hermitic

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Related to hermit: hermit thrush
See: solitary
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You see," said Tom, "people don't go much on hermits, nowadays, like they used to in old times, but a pirate's always respected.
The instant Sancho heard this he steered his Dapple towards it, and Don Quixote and the cousin did the same; but it seems Sancho's bad luck so ordered it that the hermit was not at home, for so a sub-hermit they found in the hermitage told them.
Few hermits are without them," said Don Quixote; "for those we see now-a-days are not like the hermits of the Egyptian deserts who were clad in palm-leaves, and lived on the roots of the earth.
One day he was returning from the head of the valley, where he had gone with ewe's milk and oat cake and berries for the holy hermit, who was too old and feeble to provide himself with food.
Nor did he stop until he was in the cot of the holy hermit, whence he had set out.
My son," said the hermit from his couch of straw, freshly gathered that morning by Haita's hands, "it is not like thee to weep for bears--tell me what sorrow hath befallen thee, that age may minister to the hurts of youth with such balms as it hath of its wisdom.
I have no accommodation for such a lord as ye be,'' said the Hermit.
But this indication of his taste for good cheer, joined to the annunciation of his being a follower of the Court, who had lost himself at the great hunting-match, cannot induce the niggard Hermit to produce better fare than bread and cheese, for which his guest showed little appetite; and ``thin drink,'' which was even less acceptable.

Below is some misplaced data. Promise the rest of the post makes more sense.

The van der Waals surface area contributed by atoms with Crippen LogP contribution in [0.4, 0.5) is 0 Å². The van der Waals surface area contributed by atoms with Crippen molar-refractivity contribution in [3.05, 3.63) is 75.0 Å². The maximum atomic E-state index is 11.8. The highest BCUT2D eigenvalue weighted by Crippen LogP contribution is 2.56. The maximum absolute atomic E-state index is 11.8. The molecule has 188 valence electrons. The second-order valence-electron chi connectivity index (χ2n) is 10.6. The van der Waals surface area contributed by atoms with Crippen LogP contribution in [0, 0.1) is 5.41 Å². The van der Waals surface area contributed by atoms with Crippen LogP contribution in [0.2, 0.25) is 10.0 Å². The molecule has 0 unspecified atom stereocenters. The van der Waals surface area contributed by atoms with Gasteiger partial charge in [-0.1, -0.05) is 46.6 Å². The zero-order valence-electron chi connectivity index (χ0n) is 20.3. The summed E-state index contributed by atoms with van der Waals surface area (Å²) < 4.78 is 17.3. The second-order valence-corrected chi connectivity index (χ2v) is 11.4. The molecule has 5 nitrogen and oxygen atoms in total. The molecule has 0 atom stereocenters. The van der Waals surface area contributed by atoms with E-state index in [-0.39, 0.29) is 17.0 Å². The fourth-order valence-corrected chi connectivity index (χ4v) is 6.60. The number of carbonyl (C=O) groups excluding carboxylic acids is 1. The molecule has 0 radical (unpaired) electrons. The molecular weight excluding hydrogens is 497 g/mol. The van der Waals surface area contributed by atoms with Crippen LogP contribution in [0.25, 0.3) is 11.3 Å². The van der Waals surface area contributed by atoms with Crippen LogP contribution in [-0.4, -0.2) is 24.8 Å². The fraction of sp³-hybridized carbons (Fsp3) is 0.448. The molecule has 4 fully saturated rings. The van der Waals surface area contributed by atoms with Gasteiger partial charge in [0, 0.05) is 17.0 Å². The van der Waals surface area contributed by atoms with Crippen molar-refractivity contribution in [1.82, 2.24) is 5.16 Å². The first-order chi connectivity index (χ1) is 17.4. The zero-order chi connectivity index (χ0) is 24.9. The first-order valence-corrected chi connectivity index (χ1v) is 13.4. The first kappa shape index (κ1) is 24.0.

The Hermit replies, by once more insisting on the duties incumbent upon him as a churchman, and continues to affirm himself free from all such breaches of order:
As Shandy rose, one by one, John Flory, James, his brother, One Eye Kanty, and Peter the Hermit knelt before their young lord and kissed his hand.
During his hermit life, according to legend, he partook of the bread and wine of the communion once a month, but all the rest of the month he fasted.
And Ethelred, who was by nature of a doughty heart, and who was now mighty withal, on account of the powerfulness of the wine which he had drunken, waited no longer to hold parley with the hermit, who, in sooth, was of an obstinate and maliceful turn, but, feeling the rain upon his shoulders, and fearing the rising of the tempest, uplifted his mace outright, and, with blows, made quickly room in the plankings of the door for his gauntleted hand; and now pulling therewith sturdily, he so cracked, and ripped, and tore all asunder, that the noise of the dry and hollow-sounding wood alarmed and reverberated throughout the forest.